A caucus is a group of representatives or senators who affiliate with the same political party or faction, such as "DFL Caucus," the "Republican Caucus," the "Majority" caucus, or the "Minority" caucus. Also, any meeting of such a group is called a caucus.
The House of Representatives has web pages for both major party caucuses: the Republican Caucus and the Democratic/DFL Caucus.
The Senate also has web pages for the major party caucuses: the DFL Caucus and the Republican Caucus.
In the House, members of each party caucus meet on an informal basis within a week or two after the general election to organize and elect leaders. Each caucus can nominate a speaker designate. The speaker is officially elected by members of the entire House on the opening day of the session. The majority caucus also elects a majority leader and assistant leaders. Likewise, the minority caucus elects a minority leader to express the caucus opinion on the House floor, and other assistant minority leaders. For a list of current leaders in the House, see the House of Representatives Leadership web page.
In the Senate, the leader of the majority caucus directs the business of the Senate and is considered the leader of the Senate. He or she is elected by the members of the caucus, which also elects the leader's chief assistant, called the assistant majority leader. The minority caucus also elects its own leaders, much like the House does. The President of the Senate, who presides over the activities of the Senate and assigns bills to committees, is elected on the opening day of each biennial session. For a list of current leaders in the Senate, see the Senate Leadership list.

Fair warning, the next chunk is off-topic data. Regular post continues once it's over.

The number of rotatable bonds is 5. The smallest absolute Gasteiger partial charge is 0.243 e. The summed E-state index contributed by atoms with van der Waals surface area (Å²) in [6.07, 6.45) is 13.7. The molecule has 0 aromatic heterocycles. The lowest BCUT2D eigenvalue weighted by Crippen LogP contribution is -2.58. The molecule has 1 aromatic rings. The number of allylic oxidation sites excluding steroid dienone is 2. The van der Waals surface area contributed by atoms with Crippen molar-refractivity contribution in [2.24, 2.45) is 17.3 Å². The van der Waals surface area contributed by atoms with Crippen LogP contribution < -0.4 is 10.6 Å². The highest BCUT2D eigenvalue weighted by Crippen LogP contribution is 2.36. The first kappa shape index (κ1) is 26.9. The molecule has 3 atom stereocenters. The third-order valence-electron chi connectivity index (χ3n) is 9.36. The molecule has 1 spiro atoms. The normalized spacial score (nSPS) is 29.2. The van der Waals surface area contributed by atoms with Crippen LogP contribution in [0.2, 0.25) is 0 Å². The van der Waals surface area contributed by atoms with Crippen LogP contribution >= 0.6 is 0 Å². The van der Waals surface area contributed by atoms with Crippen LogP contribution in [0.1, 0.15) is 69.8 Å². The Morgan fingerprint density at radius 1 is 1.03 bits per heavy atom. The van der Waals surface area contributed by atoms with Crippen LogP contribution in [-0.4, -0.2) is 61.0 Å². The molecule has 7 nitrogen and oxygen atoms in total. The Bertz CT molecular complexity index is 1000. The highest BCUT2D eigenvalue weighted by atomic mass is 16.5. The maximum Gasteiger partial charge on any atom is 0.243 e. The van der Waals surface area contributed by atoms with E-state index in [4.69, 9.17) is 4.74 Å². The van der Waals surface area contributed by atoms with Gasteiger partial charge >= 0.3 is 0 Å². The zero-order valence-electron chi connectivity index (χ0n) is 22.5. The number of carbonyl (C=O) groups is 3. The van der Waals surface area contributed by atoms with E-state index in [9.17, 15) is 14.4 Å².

Whichever party holds the most seats in either the House or the Senate is considered the Majority Caucus.
Employees working for a caucus in the House or Senate are considered partisan. There are many other staff who work in nonpartisan offices.
Heads of state agencies do not specifically have party affiliations related to their jobs since they are not elected. However, they are appointed by the governor—a partisan, elected official.